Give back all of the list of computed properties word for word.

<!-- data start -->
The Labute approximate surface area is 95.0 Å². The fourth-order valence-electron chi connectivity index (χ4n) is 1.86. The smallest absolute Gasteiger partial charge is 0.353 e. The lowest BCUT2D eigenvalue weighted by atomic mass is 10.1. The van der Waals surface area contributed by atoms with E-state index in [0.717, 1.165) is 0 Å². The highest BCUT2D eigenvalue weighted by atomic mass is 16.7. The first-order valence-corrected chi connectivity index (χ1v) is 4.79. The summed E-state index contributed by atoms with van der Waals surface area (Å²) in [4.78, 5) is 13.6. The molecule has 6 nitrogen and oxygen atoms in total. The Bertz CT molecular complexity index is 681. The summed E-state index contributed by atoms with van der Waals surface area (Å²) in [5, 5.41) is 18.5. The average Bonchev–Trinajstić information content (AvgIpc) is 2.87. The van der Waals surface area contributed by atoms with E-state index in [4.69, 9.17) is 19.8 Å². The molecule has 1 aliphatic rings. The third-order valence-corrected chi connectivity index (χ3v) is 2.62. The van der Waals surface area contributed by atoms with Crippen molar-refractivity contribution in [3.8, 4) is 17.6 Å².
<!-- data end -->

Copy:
The Labute approximate surface area is 95.0 Å². The fourth-order valence-electron chi connectivity index (χ4n) is 1.86. The smallest absolute Gasteiger partial charge is 0.353 e. The lowest BCUT2D eigenvalue weighted by atomic mass is 10.1. The van der Waals surface area contributed by atoms with E-state index in [0.717, 1.165) is 0 Å². The highest BCUT2D eigenvalue weighted by atomic mass is 16.7. The first-order valence-corrected chi connectivity index (χ1v) is 4.79. The summed E-state index contributed by atoms with van der Waals surface area (Å²) in [4.78, 5) is 13.6. The molecule has 6 nitrogen and oxygen atoms in total. The Bertz CT molecular complexity index is 681. The summed E-state index contributed by atoms with van der Waals surface area (Å²) in [5, 5.41) is 18.5. The average Bonchev–Trinajstić information content (AvgIpc) is 2.87. The van der Waals surface area contributed by atoms with E-state index in [4.69, 9.17) is 19.8 Å². The molecule has 1 aliphatic rings. The third-order valence-corrected chi connectivity index (χ3v) is 2.62. The van der Waals surface area contributed by atoms with Crippen molar-refractivity contribution in [3.8, 4) is 17.6 Å².